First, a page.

China kicks off war games with ballistic missiles into the sea off Taiwan

Analysts say the angry response to Nancy Pelosi's visit to Taipei is 'The Fourth Taiwan Strait Crisis.'
By RFA Staff
2022.08.04
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China kicks off war games with ballistic missiles into the sea off Taiwan In this image taken from video footage run by China's CCTV, a rocket is launched from an unspecified location in China, Aug. 4, 2022.
CCTV via AP

UPDATED at 5:30 p.m. EDT on 2022-08-04

Unprecedented Chinese live-fire maritime drills got underway on Thursday with the People’s Liberation Army (PLA) launching ballistic missiles into the waters around Taiwan, the Taiwanese defense ministry said.

The Chinese military “launched 11 Dongfeng ballistic missiles into the northern, southern and eastern surrounding waters of Taiwan this afternoon from 13:56 hours to 16:00 hours,” the ministry said without specifying the range.

Matsu, Wuqiu, Dongyin and some other outlying islands have been put on heightened alert after the PLA fired long-range rockets in the surrounding areas, the ministry added.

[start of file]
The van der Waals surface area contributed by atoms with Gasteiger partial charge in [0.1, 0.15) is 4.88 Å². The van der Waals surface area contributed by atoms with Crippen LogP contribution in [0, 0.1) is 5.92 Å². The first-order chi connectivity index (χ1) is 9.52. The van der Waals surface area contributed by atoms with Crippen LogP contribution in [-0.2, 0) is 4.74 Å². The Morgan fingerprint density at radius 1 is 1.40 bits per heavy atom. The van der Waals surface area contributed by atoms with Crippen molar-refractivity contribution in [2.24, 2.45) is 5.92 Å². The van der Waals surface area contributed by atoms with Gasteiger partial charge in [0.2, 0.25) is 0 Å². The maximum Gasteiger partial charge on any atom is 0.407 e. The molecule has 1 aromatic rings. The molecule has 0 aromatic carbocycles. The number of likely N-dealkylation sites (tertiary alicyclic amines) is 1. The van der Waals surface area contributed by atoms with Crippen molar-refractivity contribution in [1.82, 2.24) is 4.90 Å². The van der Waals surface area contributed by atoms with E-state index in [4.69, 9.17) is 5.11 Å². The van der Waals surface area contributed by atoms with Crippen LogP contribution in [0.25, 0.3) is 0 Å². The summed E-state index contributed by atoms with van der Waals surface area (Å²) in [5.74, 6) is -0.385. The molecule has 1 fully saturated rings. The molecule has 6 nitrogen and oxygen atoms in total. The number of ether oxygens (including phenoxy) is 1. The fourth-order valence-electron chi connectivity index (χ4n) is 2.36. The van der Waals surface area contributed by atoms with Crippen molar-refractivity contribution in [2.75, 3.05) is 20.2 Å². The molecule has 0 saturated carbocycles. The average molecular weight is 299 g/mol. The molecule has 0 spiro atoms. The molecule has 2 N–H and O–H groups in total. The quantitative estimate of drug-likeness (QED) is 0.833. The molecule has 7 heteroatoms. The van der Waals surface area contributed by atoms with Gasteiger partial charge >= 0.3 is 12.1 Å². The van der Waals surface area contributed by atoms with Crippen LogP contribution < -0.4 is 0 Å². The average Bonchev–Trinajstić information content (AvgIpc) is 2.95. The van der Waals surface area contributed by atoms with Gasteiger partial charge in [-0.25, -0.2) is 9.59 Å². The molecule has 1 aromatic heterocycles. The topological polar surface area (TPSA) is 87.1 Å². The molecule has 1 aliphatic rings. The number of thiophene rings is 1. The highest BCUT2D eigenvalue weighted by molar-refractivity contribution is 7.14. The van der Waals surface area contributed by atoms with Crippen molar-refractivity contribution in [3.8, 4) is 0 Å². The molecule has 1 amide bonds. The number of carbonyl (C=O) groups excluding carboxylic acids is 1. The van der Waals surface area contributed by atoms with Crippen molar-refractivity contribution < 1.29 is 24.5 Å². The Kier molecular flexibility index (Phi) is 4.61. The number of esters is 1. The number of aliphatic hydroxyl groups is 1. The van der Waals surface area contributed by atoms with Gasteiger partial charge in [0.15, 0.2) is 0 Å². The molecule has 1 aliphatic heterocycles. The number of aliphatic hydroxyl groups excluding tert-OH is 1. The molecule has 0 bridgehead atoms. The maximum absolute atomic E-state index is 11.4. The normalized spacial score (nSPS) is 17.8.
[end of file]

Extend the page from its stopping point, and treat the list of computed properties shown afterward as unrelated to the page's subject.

Before the launch, the PLA threatened to fire missiles over Taiwan and enter the island’s territorial waters for the first time, in a scenario that analysts describe as "The Fourth Taiwan Strait Crisis."

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Chinese military helicopters fly past Pingtan island, one of mainland China's closest point from Taiwan, on August 4, 2022, ahead of massive military drills off Taiwan. Credit: AFP

China has been conducting military drills in the seas around Taiwan since early this week in an angry response to a stopover by U.S. House Speaker Nancy Pelosi, who arrived in Taiwan late on Tuesday and met top Taiwanese officials and rights groups on Wednesday. She is the most senior U.S. official to visit Taiwan in 25 years.

Beijing considers the self-ruling, democratic island a breakaway province, to be united with the mainland by force if necessary, and objects strongly to high-level U.S. visits. The United States does not recognize Taiwan diplomatically as part of a One China Policy demanded by Beijing, but retains close unofficial ties with Taipei and is obligated by law to provide it with defense capabilities.